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Look to the Mediterranean for imaginative recipes, especially Greece, where the succulent meat is a highlight of the holiday

When It Comes to Easter Lamb, It's Greek to Us

By John Edward YoungSpecial to The Christian Science Monitor / March 28, 1996


WHENEVER I serve a leg of lamb, I'm reminded of my favorite episode from the old TV series "Alfred Hitchcock Presents":

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It seems this lovely elderly lady performed a coup de grace on her unfaithful husband, bludgeoning him with a frozen leg of lamb. When a team of detectives came to her home looking for the weapon, the little lady insisted they have dinner before they started their search. She, of course, served them the roasted lamb with a demure smile and a bit of mint jelly.

Lamb is so versatile.

But, even so, it has never achieved the same popularity in the Americas as in much of the world. In northern Africa, the Mediterranean, southern and northern Europe, (for some reason its popularity escaped Germany), the Middle East, and Australia, it is a staple.

Part of the problem in the States, I suspect, is that it's been treated better in the barnyard than in the kitchen. Overcooking it to the color of a battleship, and serving it with that ubiquitous glop of neon-green mint jelly, didn't do much to enhance its reputation.

Today lamb is cooked more imaginatively. Some shade of pink is the preferred color of doneness these days, although you may have a hard time convincing your grandmother of this.

Technically lamb is the young of sheep, not more than a year of age. The favored being the milk, or hothouse lamb, only about six to 10 weeks of age. These are not only hard to come by but very expensive.

As spring is the season sheep drop their young, lamb has become a favored meat at Easter time. Fortunately, it's also when supermarkets lure you to their stores with sales on this most succulent of meats.

Lamb meat (especially visible in larger cuts like legs) is covered by a silvery, papery membrane called the fell. I was taught that all visible fat, along with this membrane, should be carefully removed, especially when the meat is to be marinated. Others disagree, stating that the fell helps the meat retain its shape and juiciness as it cooks.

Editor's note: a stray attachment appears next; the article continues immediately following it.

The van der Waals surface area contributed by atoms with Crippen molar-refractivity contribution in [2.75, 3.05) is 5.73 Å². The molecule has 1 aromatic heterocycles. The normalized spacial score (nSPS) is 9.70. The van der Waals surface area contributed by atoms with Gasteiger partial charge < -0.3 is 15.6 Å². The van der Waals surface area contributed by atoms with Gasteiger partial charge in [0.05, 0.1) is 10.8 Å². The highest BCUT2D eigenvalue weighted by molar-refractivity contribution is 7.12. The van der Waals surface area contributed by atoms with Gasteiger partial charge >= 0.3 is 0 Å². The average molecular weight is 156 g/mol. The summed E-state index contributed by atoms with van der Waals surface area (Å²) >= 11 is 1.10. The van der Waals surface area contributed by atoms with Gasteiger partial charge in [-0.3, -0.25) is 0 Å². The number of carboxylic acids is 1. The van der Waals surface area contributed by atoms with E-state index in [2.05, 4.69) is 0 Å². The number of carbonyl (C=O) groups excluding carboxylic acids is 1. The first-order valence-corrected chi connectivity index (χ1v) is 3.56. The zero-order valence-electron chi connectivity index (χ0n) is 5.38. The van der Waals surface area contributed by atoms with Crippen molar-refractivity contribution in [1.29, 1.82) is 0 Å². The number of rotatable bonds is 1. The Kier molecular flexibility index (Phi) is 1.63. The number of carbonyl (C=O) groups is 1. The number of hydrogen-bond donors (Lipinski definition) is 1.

To marinate lamb, seal it tightly, squeezing out excess air, in a plastic bag with marinade. Then refrigerate.

Something else I learned is to purchase a fresh leg of lamb about five days before you plan to cook it. The plastic wrap is then removed and the lamb is placed on a plate in the refrigerator covered loosely with a tent of aluminum foil.

This allows time for the collagen to break down, and the lamb's tenderness and flavor to develop. Again, others disagree, believing lamb should be cooked the day it is purchased. The choice is yours. In any case, remember that lamb always makes a better meal than a weapon (Alfred Hitchcock excepted).

Many years ago, I was served the following elegant lamb dish at the grand Mamounia Hotel in Marrakech, Morocco. It is said to have been a favorite meal of Winston Churchill, who was a frequent guest there. It is flavored with chermoula, the classic, boldly flavored Moroccan seasoning used on everything from fish to camel. Its spicy sweetness works especially well on lamb.


One boned leg of lamb, 4 to 5 pounds (Have your butcher bone the lamb if you're uncomfortable doing it. But save the bone for soup. See recipe below.)


2 large onions, finely chopped

3 cloves garlic, finely chopped

1 bunch Italian parsley, chopped

1/2 bunch cilantro, chopped (about 1/2 cup)

1 1/2 teaspoons powdered cumin

1/2 teaspoon cinnamon

1/2 teaspoon crushed saffron (optional)

1/2 teaspoon dried thyme